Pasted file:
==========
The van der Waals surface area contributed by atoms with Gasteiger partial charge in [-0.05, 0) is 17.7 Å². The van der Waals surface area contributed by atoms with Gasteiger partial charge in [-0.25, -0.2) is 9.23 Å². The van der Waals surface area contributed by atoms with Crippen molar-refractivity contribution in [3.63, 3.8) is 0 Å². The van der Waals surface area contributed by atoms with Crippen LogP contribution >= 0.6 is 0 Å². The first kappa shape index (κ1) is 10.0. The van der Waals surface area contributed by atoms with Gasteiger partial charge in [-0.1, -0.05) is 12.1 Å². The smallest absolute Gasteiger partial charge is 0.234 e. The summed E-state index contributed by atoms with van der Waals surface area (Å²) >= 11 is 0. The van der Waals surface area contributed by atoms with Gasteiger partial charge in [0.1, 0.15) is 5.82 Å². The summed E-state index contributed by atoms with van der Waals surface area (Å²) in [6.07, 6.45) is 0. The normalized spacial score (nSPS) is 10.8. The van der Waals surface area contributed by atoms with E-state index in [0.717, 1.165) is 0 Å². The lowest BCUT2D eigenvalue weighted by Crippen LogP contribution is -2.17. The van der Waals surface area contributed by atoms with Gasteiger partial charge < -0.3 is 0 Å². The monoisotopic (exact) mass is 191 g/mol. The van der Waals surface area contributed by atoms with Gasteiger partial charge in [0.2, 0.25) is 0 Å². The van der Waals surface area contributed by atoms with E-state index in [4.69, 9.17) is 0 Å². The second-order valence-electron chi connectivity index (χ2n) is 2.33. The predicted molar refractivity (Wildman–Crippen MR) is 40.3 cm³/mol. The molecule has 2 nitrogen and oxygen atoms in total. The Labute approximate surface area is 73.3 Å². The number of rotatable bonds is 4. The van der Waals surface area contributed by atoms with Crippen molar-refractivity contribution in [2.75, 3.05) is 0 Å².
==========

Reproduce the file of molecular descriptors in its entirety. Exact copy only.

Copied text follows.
The van der Waals surface area contributed by atoms with Gasteiger partial charge in [-0.05, 0) is 17.7 Å². The van der Waals surface area contributed by atoms with Gasteiger partial charge in [-0.25, -0.2) is 9.23 Å². The van der Waals surface area contributed by atoms with Crippen molar-refractivity contribution in [3.63, 3.8) is 0 Å². The van der Waals surface area contributed by atoms with Crippen LogP contribution >= 0.6 is 0 Å². The first kappa shape index (κ1) is 10.0. The van der Waals surface area contributed by atoms with Gasteiger partial charge in [-0.1, -0.05) is 12.1 Å². The smallest absolute Gasteiger partial charge is 0.234 e. The summed E-state index contributed by atoms with van der Waals surface area (Å²) >= 11 is 0. The van der Waals surface area contributed by atoms with Gasteiger partial charge in [0.1, 0.15) is 5.82 Å². The summed E-state index contributed by atoms with van der Waals surface area (Å²) in [6.07, 6.45) is 0. The normalized spacial score (nSPS) is 10.8. The van der Waals surface area contributed by atoms with E-state index in [0.717, 1.165) is 0 Å². The lowest BCUT2D eigenvalue weighted by Crippen LogP contribution is -2.17. The van der Waals surface area contributed by atoms with Gasteiger partial charge < -0.3 is 0 Å². The monoisotopic (exact) mass is 191 g/mol. The van der Waals surface area contributed by atoms with Gasteiger partial charge in [0.2, 0.25) is 0 Å². The van der Waals surface area contributed by atoms with E-state index in [4.69, 9.17) is 0 Å². The second-order valence-electron chi connectivity index (χ2n) is 2.33. The predicted molar refractivity (Wildman–Crippen MR) is 40.3 cm³/mol. The molecule has 2 nitrogen and oxygen atoms in total. The Labute approximate surface area is 73.3 Å². The number of rotatable bonds is 4. The van der Waals surface area contributed by atoms with Crippen molar-refractivity contribution in [2.75, 3.05) is 0 Å².